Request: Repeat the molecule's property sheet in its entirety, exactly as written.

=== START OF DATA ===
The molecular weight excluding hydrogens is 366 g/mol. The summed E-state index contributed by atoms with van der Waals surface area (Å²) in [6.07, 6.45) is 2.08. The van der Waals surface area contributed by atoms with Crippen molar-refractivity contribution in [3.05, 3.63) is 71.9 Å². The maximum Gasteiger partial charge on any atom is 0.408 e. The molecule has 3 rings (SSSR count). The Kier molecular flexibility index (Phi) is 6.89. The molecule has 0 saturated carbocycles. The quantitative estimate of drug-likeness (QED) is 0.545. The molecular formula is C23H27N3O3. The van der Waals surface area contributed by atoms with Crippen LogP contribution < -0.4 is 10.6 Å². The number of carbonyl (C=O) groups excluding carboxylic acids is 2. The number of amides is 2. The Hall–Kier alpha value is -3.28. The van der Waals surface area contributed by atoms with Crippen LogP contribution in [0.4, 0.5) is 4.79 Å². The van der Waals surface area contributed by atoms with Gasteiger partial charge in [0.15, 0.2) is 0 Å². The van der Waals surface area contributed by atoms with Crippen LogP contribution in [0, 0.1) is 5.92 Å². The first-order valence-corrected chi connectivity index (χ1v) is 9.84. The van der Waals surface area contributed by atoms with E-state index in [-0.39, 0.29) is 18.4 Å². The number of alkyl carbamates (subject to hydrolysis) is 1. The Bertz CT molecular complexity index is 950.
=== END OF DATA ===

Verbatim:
The molecular weight excluding hydrogens is 366 g/mol. The summed E-state index contributed by atoms with van der Waals surface area (Å²) in [6.07, 6.45) is 2.08. The van der Waals surface area contributed by atoms with Crippen molar-refractivity contribution in [3.05, 3.63) is 71.9 Å². The maximum Gasteiger partial charge on any atom is 0.408 e. The molecule has 3 rings (SSSR count). The Kier molecular flexibility index (Phi) is 6.89. The molecule has 0 saturated carbocycles. The quantitative estimate of drug-likeness (QED) is 0.545. The molecular formula is C23H27N3O3. The van der Waals surface area contributed by atoms with Crippen LogP contribution < -0.4 is 10.6 Å². The number of carbonyl (C=O) groups excluding carboxylic acids is 2. The number of amides is 2. The Hall–Kier alpha value is -3.28. The van der Waals surface area contributed by atoms with Crippen LogP contribution in [0.4, 0.5) is 4.79 Å². The van der Waals surface area contributed by atoms with Gasteiger partial charge in [0.15, 0.2) is 0 Å². The van der Waals surface area contributed by atoms with Crippen LogP contribution in [0, 0.1) is 5.92 Å². The first-order valence-corrected chi connectivity index (χ1v) is 9.84. The van der Waals surface area contributed by atoms with E-state index in [-0.39, 0.29) is 18.4 Å². The number of alkyl carbamates (subject to hydrolysis) is 1. The Bertz CT molecular complexity index is 950.